Mike Merrell’s Three-and-Out
It used to be that the teams that specialized in getting those three-and-outs were the ones that won championships: offense wins games – defense wins championships. No offense, but times have changed. Tonight’s national championship game will pit two of the country’s top offensive teams against each other, while the top defensive teams sit at home, watch the game on the telly and try to figure things out. The transition of championship teams from predominately defensive to offensive — and how this relates to tonight’s game — is the subject of this week’s Three-and-Out.
1. The Bowl Season. If it were still true that defense wins championships, defensive teams would have dominated their bowl games, and offensive teams – not so much. That is simply not the way it came down this season.
Of the top ten scoring defensive teams, one (6-6 Temple) did not receive a bowl invitation. Of the remaining nine, only four (No. 2 Stanford, No. 5 Memphis, No. 7 Clemson and No. 8 Penn State) won their bowl games. Biting the dust were No. 9 Central Florida and four top powers from what is ironically at the same time one of the most offensive and least offensive divisions in college football, the SEC West. Ole Miss — the country’s least scored upon defense — went down, along with No. 3 LSU, No. 4 Alabama and No. 10 Mississippi State.
That leaves the top scoring defenses at 4-5 in bowl games, with one team not even invited – not too impressive for a group that is supposed to win championships.
The top scoring offenses, on the other hand, fared quite well. No. 10 Georgia Southern (9-3) was not eligible for a bowl bid because it had just moved up from FCS ball. The top rated scoring offense (Baylor) and seventh-rated Michigan State couldn’t both win, because they were playing each other.
That left eight possible games for the top ten scoring offenses to win. And in those bowl games, the top offenses won eight out of eight. No. 2 Oregon, No. 3 TCU, No. 4 Marshall, No. 5 Ohio State, No. 6 Western Kentucky, No. 7 Michigan State, No. 8 Georgia, and No. 9 Boise State all won by doing what they do best, scoring an average of 45 points per game in their bowls.
2. What It Means. There’s always a chance that it’s just an anomaly, and that next year defensive teams will again prevail. The top defensive teams’ struggles in bowl games this year centered around the SEC West, and it may be that it wasn’t so much that the SEC West teams were that great on defense as it was that they (and the teams they played) were just not very good on offense, thus skewing the numbers.
But there’s no doubt that the game has changed, and that the change is offensive driven. Chances are that the days of baseball-esque football scores of 3-0, 7-6 and 10-7 are gone for good, and we will get used to reading the fine print on the bottom of television screens to see whether that 59-48 score was for football or basketball.
Doubtlessly, spread and no-huddle offenses put more pressure on defenses. It is likely that to some extent defenses will adjust over time and regain some of the advantage. Just as offenses came up with new schemes, defenses will probably respond with their own new schemes and specifications for player personnel. Depth charts, speed of rotation and player size will all come into play. Discipline and smarts may become more important in recruiting. Longer frames that can carry more weight without sacrificing speed may become the norm for front sevens.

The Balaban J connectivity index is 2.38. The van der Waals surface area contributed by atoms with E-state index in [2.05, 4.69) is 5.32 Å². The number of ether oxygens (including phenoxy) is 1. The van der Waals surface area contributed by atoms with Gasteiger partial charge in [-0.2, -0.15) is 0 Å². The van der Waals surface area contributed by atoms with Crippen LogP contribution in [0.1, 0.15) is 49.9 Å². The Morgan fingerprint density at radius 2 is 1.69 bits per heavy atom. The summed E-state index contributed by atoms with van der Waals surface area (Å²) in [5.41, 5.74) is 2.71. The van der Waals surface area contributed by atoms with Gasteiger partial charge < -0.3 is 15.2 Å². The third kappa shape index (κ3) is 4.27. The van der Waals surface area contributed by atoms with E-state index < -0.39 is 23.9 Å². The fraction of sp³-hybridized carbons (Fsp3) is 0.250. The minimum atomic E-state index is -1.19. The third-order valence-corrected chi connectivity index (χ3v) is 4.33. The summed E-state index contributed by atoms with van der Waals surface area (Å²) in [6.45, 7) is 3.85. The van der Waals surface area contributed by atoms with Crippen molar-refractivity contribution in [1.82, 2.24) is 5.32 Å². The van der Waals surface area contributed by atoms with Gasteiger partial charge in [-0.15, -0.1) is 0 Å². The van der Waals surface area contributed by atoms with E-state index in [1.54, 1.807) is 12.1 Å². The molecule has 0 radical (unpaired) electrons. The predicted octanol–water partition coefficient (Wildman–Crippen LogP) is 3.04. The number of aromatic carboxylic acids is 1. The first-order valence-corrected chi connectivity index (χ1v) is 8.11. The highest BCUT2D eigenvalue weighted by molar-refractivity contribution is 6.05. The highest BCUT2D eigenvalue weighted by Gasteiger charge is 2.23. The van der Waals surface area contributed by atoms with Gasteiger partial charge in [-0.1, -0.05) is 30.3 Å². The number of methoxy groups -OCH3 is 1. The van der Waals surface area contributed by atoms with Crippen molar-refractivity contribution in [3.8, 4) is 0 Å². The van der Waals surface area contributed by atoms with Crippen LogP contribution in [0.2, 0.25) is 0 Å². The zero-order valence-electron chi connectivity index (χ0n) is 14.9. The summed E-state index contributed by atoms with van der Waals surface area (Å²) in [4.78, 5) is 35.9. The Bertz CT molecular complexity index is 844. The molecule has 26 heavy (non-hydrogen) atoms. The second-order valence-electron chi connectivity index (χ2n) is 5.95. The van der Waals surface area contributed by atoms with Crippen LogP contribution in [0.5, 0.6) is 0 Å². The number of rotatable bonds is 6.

3. The Oregon Plan and Tonight’s Game. No one questions that Oregon is on the cutting edge offensively. Defensively, “cutting edge” doesn’t seem to apply — or does it?
Though ranked 83rd in yards surrendered per game, the Ducks rank 29th in scoring defense at 22.5 points per game, a measly 1.3 points per game behind Ohio State (which ranks 15th in yards per game) — and the Ducks achieved this three-touchdown and half a field goal average playing against a higher level of offensive competition.
On the surface it’s nonsense to let opponents move the ball up and down the field and then put on the stops once they cross the twenty. Why not just stop them earlier? This is the paradox of having a defense that is ranked 83rd in yards per game and 29th in scoring, and that may well end up being the key to the National Championship Game: Which statistic will prevail?
Many things can stop an offensive drive — a penalty, a stop here or there putting an offense in third and long…a fumble…an interception…an errant pass or two. Even on a successful drive, the chances of a “long” play disappear with the shortened field. The defense knows there will be no 40-yard passes from the 20 yard line and tightens up. If it gives up a field goal that’s answered by a touchdown, it’s a win.
The “bend-but-don’t-break” may be the perfect defensive answer to the modern offense, but it doesn’t come without its own set of risks, the major one being that the opposing team will simply “pound it in.” This is especially risky against Ohio State, which has a better running game than any Oregon has faced this year. The Ducks may accept more risk of explosive plays to stop an offense that attempts to grind it out.
But then, any defense has challenges when faced with the Ducks’ offense. The Ducks have hung 40+ on teams that give up less per game than Ohio State. While the Ducks may be content to let Cardale Jones try to beat them with his arm, concentrating on stopping the running backs would be a fatal error for Ohio State. What worked against Wisconsin and Melvin Gordon would not work so well against Oregon.
So, even though this is the year of the offense, the battle may still come down to defense: can Oregon keep Ohio State’s running game out of the end zone, and can Ohio State find a solution to Marcus Mariota & Co.? Just don’t expect a 7-0 game, except briefly in the first quarter.
Top photo by John Sperry
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